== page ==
What should be done to ease pressure on the property market?
Prime Minister John Key says the Government's plans to ease pressure on the housing market won't bring down prices overnight but gradual change is better for the economy.
The Government will today unveil its response to a Productivity Commission report in April which warned the young, single and low-income earners were being priced out of the market.
However, Key was this morning forced to defend the proposals before they were even signed off by Cabinet after Labour accused the Government of "tinkering".
Finance Minister Bill English has indicated the reforms will force councils to open up more urban land to be redeveloped and allow more sites on the outskirts of cities to be zoned for housing. The Government also wants to speed up and simplify planning processes.
Key today said there would also be no first home-owner schemes, despite him being in favour of them, because the Government didn't want to boost demand for houses before addressing supply issues.
The Government has long rejected calls by Opposition parties and some economists for a capital gains tax which they claim will take the heat out of the housing market.
"Capital gains taxes do not work," he told TVNZ's Breakfast programme, adding the scheme proposed by Labour excluded three-quarters of all housing.
"So what it encourages people to do is buy big houses in Parnell and Remuera and ditch their beach house because the beach house would be included and the home in Parnell would be excluded."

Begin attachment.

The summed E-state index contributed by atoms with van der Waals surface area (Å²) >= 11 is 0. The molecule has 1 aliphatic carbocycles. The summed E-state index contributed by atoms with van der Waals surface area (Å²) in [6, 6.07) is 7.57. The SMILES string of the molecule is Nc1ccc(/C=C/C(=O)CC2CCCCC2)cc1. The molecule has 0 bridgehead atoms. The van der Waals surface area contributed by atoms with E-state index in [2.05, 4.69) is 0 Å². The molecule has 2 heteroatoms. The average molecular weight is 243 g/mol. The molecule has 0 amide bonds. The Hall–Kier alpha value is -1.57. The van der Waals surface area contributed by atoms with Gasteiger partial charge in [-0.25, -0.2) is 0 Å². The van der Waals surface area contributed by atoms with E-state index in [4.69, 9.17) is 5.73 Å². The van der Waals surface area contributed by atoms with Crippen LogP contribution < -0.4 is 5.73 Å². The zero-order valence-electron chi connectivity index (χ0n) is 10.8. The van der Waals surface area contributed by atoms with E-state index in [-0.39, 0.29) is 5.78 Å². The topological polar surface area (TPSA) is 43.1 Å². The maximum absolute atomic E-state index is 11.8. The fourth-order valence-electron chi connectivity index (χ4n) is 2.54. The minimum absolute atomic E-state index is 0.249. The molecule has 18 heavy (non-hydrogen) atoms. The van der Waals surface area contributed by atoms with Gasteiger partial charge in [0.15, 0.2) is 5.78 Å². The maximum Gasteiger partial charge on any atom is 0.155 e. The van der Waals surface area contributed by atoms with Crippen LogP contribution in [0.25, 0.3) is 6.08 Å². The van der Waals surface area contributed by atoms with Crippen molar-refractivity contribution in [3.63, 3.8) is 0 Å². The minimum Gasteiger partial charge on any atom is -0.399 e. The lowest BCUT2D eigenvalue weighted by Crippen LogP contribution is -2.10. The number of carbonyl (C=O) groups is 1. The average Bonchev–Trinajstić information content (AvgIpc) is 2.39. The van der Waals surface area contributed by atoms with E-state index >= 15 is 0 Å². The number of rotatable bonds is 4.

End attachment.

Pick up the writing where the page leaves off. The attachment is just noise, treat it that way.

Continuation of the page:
Labour's housing spokeswoman Annette King said the Government's plans were "token tinkering" in the face of a housing crisis.
"The Government clearly doesn't realise that the main problem is affordable housing for low and moderate income earners, who just can't find houses.
"Nearly half our young people are now in rental accommodation compared to 20 per cent in the late 1980s. Another reason so many are leaving the country for good."
There needed to be more houses in the $350,000 to $450,000 bracket, as well as quality and efficiency standards in rentals and more social housing, she said.
Key some of the Government's proposals could be "quite bold" such as fast-tracking land to be redeveloped quickly.
It also wanted to ensure infrastructure around new developments was funded so they weren't held back and wanted to work more with building companies, he said.
"There's no one silver bullet. We're not arguing that house prices will fall over night as a result of what we are doing. In fact slow appreciation of houses is quite a good thing. It's when you get these rapid booms up that you then get a credit boom which we had in 2008."
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